Trenton Doyle Hancock, ‘Moundmeat Shower Unit’, 2007, The Studio Museum in Harlem

"Trenton Doyle Hancock: Skin and Bones, 20 Years of Drawing"

Venue:The Studio Museum in Harlem, New York (2015)

Organized by Valerie Cassel Oliver, Contemporary Arts Museum Houston
Studio Museum presentation organized by Lauren Haynes, Associate Curator, Permanent Collection

About Trenton Doyle Hancock

Since the early 21st century, Trenton Doyle Hancock has been merging comic book narratives and abstraction in his vibrant, dizzyingly detailed prints, drawings, and mixed-media paintings, in which he explores the struggles within himself and in our world. For the first nine years of his career, he focused on the creation of an epic, allegorical tale, shaped, in part, by the Biblical stories with which he grew up. Each of his works is a part of this ongoing drama, in which beehive-like “Mounds,” representing, in his words, “the Earth and stability,” battle with skeletal “Vegans,” who he describes as “a mob…unleashed to upset that stability.” Representative of the ongoing strife among humans, his compositions are full of words, colors, and his imaginative characters. Recently, Hancock has turned more inward, producing autobiographical works featuring himself as the protagonist.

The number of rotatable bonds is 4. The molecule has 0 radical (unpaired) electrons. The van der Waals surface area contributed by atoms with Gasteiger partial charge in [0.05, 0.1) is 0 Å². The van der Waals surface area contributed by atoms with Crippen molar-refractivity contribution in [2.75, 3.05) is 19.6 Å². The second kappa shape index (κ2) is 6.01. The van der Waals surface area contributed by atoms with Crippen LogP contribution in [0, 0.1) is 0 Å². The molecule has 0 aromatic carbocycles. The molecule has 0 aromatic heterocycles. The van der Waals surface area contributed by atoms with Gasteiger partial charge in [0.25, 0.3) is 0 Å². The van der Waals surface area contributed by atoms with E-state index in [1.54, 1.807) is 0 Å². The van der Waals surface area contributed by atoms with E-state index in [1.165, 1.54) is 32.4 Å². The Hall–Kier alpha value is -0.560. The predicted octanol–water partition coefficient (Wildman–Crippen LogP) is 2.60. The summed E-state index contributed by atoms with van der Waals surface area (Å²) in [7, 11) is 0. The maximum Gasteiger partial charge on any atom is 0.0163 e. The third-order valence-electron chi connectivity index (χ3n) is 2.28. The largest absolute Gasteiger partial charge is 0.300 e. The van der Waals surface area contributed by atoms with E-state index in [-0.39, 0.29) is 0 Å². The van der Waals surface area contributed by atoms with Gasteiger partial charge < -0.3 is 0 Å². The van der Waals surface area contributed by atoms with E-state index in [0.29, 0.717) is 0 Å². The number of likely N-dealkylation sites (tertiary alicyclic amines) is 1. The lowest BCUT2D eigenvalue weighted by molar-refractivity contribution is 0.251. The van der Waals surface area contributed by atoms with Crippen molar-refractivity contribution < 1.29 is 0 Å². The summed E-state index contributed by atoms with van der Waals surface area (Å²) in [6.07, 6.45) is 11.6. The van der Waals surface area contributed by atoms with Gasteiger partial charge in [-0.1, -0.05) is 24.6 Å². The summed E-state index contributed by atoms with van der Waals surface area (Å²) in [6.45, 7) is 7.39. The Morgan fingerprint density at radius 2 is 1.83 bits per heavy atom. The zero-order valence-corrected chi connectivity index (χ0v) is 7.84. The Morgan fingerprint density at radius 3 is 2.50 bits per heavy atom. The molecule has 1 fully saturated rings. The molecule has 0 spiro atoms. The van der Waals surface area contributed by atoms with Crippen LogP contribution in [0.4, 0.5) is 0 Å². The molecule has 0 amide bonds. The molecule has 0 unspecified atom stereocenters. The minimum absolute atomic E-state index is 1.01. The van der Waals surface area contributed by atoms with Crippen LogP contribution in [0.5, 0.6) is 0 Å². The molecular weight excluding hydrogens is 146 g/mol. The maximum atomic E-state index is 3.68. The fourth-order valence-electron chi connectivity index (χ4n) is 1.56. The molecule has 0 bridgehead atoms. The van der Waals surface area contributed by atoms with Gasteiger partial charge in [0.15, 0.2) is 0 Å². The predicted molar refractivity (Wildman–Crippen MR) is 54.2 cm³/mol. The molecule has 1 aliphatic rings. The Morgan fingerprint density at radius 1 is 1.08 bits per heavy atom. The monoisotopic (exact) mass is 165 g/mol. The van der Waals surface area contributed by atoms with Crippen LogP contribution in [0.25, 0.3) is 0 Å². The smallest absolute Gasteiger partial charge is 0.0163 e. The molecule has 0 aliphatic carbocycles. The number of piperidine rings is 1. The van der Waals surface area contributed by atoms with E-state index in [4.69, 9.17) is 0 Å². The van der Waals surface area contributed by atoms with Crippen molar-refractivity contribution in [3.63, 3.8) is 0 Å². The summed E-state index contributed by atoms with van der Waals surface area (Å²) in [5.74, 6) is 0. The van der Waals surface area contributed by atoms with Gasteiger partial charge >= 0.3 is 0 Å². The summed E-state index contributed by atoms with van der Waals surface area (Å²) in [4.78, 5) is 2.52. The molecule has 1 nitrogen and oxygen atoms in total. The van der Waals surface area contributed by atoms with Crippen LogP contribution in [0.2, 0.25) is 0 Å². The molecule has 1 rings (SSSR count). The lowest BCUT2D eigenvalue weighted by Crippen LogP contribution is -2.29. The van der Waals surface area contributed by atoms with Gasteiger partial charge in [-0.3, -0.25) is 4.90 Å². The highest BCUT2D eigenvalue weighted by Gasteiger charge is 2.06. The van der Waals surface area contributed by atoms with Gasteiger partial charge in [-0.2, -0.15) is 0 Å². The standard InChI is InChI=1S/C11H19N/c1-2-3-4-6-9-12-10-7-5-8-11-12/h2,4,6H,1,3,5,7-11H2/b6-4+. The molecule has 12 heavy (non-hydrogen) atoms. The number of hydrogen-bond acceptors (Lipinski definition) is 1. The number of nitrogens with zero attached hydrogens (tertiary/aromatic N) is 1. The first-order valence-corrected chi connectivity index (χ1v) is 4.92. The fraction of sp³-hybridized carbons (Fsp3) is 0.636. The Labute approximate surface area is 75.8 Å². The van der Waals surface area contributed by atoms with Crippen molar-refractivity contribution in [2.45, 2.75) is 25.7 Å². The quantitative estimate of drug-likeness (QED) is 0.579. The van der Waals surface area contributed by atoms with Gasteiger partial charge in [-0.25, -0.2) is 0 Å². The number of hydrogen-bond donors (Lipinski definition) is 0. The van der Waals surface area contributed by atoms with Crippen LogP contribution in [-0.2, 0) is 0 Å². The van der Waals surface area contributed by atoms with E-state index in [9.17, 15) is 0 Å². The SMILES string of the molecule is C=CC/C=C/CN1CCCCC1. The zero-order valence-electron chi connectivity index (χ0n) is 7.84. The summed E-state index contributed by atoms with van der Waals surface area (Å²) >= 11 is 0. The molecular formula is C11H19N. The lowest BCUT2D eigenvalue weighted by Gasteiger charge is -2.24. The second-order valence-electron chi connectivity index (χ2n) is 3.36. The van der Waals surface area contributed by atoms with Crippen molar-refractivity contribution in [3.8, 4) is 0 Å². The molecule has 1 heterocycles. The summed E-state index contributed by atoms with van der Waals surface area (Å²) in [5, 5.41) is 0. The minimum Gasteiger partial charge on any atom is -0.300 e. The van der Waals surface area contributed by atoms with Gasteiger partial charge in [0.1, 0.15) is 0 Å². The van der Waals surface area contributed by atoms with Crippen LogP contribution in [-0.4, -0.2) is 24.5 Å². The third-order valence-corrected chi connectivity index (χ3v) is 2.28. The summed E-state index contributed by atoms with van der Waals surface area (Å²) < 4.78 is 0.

American, b. 1974, Oklahoma City, Oklahoma, based in Houston, Texas